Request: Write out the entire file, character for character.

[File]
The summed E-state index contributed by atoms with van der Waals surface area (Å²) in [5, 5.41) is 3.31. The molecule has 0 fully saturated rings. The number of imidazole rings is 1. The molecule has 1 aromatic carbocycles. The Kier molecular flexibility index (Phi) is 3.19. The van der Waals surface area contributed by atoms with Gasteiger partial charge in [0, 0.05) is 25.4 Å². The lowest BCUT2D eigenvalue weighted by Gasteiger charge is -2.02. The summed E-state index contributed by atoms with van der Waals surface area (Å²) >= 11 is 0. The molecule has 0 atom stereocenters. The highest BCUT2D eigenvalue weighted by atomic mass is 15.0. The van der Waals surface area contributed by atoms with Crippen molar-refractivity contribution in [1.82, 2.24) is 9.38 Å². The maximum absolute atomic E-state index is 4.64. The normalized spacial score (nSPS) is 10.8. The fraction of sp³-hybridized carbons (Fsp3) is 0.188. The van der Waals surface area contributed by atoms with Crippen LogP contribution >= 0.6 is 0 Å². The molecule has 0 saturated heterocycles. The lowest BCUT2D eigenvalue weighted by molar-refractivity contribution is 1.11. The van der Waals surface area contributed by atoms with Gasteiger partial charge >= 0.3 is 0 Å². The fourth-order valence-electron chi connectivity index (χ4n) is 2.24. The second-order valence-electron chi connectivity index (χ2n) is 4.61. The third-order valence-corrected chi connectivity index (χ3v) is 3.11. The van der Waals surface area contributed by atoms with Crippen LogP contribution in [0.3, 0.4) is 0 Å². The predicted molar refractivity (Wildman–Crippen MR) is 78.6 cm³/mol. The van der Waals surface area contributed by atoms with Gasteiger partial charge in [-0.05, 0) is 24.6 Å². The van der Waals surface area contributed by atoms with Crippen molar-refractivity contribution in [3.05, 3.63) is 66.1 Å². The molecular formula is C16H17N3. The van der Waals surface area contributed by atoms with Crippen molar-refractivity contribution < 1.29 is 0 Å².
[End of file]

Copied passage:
The summed E-state index contributed by atoms with van der Waals surface area (Å²) in [5, 5.41) is 3.31. The molecule has 0 fully saturated rings. The number of imidazole rings is 1. The molecule has 1 aromatic carbocycles. The Kier molecular flexibility index (Phi) is 3.19. The van der Waals surface area contributed by atoms with Gasteiger partial charge in [0, 0.05) is 25.4 Å². The lowest BCUT2D eigenvalue weighted by Gasteiger charge is -2.02. The summed E-state index contributed by atoms with van der Waals surface area (Å²) >= 11 is 0. The molecule has 0 atom stereocenters. The highest BCUT2D eigenvalue weighted by atomic mass is 15.0. The van der Waals surface area contributed by atoms with Crippen molar-refractivity contribution in [1.82, 2.24) is 9.38 Å². The maximum absolute atomic E-state index is 4.64. The normalized spacial score (nSPS) is 10.8. The fraction of sp³-hybridized carbons (Fsp3) is 0.188. The van der Waals surface area contributed by atoms with Crippen LogP contribution >= 0.6 is 0 Å². The molecule has 0 saturated heterocycles. The lowest BCUT2D eigenvalue weighted by molar-refractivity contribution is 1.11. The van der Waals surface area contributed by atoms with Gasteiger partial charge >= 0.3 is 0 Å². The fourth-order valence-electron chi connectivity index (χ4n) is 2.24. The second-order valence-electron chi connectivity index (χ2n) is 4.61. The third-order valence-corrected chi connectivity index (χ3v) is 3.11. The van der Waals surface area contributed by atoms with Crippen LogP contribution in [0.3, 0.4) is 0 Å². The predicted molar refractivity (Wildman–Crippen MR) is 78.6 cm³/mol. The van der Waals surface area contributed by atoms with Gasteiger partial charge in [-0.05, 0) is 24.6 Å². The van der Waals surface area contributed by atoms with Crippen molar-refractivity contribution in [3.05, 3.63) is 66.1 Å². The molecular formula is C16H17N3. The van der Waals surface area contributed by atoms with Crippen molar-refractivity contribution < 1.29 is 0 Å².